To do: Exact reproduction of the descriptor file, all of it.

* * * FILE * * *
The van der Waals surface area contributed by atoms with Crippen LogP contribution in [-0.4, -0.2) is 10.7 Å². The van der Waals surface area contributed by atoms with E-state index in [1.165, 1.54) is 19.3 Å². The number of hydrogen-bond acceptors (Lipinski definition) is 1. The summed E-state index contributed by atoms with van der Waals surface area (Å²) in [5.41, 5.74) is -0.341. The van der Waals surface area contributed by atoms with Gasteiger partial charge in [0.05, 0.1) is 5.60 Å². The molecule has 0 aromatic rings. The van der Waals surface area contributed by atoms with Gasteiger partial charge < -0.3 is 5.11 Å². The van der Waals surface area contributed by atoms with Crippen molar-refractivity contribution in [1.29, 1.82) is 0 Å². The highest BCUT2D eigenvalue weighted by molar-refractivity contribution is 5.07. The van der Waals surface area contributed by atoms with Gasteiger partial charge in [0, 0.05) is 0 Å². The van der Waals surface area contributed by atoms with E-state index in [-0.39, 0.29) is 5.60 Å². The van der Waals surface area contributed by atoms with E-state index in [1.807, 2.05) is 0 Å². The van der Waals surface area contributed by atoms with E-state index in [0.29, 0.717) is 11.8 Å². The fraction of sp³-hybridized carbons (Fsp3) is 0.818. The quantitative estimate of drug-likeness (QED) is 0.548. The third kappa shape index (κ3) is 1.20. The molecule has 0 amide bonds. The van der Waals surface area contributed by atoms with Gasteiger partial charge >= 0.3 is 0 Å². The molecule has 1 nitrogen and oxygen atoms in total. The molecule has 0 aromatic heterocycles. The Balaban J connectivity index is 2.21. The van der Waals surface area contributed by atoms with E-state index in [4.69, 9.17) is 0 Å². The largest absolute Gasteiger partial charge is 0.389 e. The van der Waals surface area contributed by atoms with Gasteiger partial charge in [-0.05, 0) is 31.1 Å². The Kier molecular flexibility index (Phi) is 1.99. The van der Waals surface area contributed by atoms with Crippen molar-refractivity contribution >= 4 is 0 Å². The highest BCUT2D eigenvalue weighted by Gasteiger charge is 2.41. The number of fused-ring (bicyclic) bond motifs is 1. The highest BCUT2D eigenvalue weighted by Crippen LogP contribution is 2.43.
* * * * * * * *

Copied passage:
The van der Waals surface area contributed by atoms with Crippen LogP contribution in [-0.4, -0.2) is 10.7 Å². The van der Waals surface area contributed by atoms with E-state index in [1.165, 1.54) is 19.3 Å². The number of hydrogen-bond acceptors (Lipinski definition) is 1. The summed E-state index contributed by atoms with van der Waals surface area (Å²) in [5.41, 5.74) is -0.341. The van der Waals surface area contributed by atoms with Gasteiger partial charge in [0.05, 0.1) is 5.60 Å². The molecule has 0 aromatic rings. The van der Waals surface area contributed by atoms with Gasteiger partial charge < -0.3 is 5.11 Å². The van der Waals surface area contributed by atoms with Crippen molar-refractivity contribution in [1.29, 1.82) is 0 Å². The highest BCUT2D eigenvalue weighted by molar-refractivity contribution is 5.07. The van der Waals surface area contributed by atoms with Gasteiger partial charge in [0, 0.05) is 0 Å². The van der Waals surface area contributed by atoms with E-state index in [-0.39, 0.29) is 5.60 Å². The van der Waals surface area contributed by atoms with E-state index in [1.807, 2.05) is 0 Å². The van der Waals surface area contributed by atoms with E-state index in [0.29, 0.717) is 11.8 Å². The fraction of sp³-hybridized carbons (Fsp3) is 0.818. The quantitative estimate of drug-likeness (QED) is 0.548. The third kappa shape index (κ3) is 1.20. The molecule has 0 amide bonds. The van der Waals surface area contributed by atoms with Gasteiger partial charge >= 0.3 is 0 Å². The molecule has 1 nitrogen and oxygen atoms in total. The molecule has 0 aromatic heterocycles. The Balaban J connectivity index is 2.21. The van der Waals surface area contributed by atoms with E-state index in [4.69, 9.17) is 0 Å². The largest absolute Gasteiger partial charge is 0.389 e. The van der Waals surface area contributed by atoms with Gasteiger partial charge in [-0.05, 0) is 31.1 Å². The Kier molecular flexibility index (Phi) is 1.99. The van der Waals surface area contributed by atoms with Crippen molar-refractivity contribution >= 4 is 0 Å². The highest BCUT2D eigenvalue weighted by Gasteiger charge is 2.41. The number of fused-ring (bicyclic) bond motifs is 1. The highest BCUT2D eigenvalue weighted by Crippen LogP contribution is 2.43.